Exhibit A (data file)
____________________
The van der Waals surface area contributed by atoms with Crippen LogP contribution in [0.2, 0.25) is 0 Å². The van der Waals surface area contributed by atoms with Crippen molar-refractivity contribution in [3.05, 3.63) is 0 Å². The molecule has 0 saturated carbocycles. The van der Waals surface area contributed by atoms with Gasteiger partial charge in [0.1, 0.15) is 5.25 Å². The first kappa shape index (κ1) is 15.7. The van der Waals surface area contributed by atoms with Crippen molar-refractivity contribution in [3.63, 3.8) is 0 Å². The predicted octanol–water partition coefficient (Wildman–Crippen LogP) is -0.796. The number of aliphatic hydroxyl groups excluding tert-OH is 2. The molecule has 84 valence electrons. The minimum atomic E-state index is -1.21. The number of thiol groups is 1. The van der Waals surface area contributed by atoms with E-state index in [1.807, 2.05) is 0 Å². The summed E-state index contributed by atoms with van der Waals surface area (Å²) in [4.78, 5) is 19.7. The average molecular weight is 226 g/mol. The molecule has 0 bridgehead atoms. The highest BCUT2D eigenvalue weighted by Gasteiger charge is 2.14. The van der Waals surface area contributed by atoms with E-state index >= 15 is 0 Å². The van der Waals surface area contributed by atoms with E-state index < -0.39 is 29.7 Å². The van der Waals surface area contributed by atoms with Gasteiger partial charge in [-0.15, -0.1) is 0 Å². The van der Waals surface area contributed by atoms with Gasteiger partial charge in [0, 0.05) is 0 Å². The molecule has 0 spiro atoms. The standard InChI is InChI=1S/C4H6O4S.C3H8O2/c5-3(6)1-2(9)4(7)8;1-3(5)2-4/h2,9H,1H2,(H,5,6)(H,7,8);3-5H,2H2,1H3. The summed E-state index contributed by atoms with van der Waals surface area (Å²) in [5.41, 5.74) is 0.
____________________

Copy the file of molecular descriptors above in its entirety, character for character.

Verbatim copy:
The van der Waals surface area contributed by atoms with Crippen LogP contribution in [0.2, 0.25) is 0 Å². The van der Waals surface area contributed by atoms with Crippen molar-refractivity contribution in [3.05, 3.63) is 0 Å². The molecule has 0 saturated carbocycles. The van der Waals surface area contributed by atoms with Gasteiger partial charge in [0.1, 0.15) is 5.25 Å². The first kappa shape index (κ1) is 15.7. The van der Waals surface area contributed by atoms with Crippen molar-refractivity contribution in [3.63, 3.8) is 0 Å². The predicted octanol–water partition coefficient (Wildman–Crippen LogP) is -0.796. The number of aliphatic hydroxyl groups excluding tert-OH is 2. The molecule has 84 valence electrons. The minimum atomic E-state index is -1.21. The number of thiol groups is 1. The van der Waals surface area contributed by atoms with E-state index in [1.807, 2.05) is 0 Å². The summed E-state index contributed by atoms with van der Waals surface area (Å²) in [4.78, 5) is 19.7. The average molecular weight is 226 g/mol. The molecule has 0 bridgehead atoms. The highest BCUT2D eigenvalue weighted by Gasteiger charge is 2.14. The van der Waals surface area contributed by atoms with E-state index >= 15 is 0 Å². The van der Waals surface area contributed by atoms with E-state index < -0.39 is 29.7 Å². The van der Waals surface area contributed by atoms with Gasteiger partial charge in [-0.15, -0.1) is 0 Å². The van der Waals surface area contributed by atoms with Gasteiger partial charge in [0, 0.05) is 0 Å². The molecule has 0 spiro atoms. The standard InChI is InChI=1S/C4H6O4S.C3H8O2/c5-3(6)1-2(9)4(7)8;1-3(5)2-4/h2,9H,1H2,(H,5,6)(H,7,8);3-5H,2H2,1H3. The summed E-state index contributed by atoms with van der Waals surface area (Å²) in [5.41, 5.74) is 0.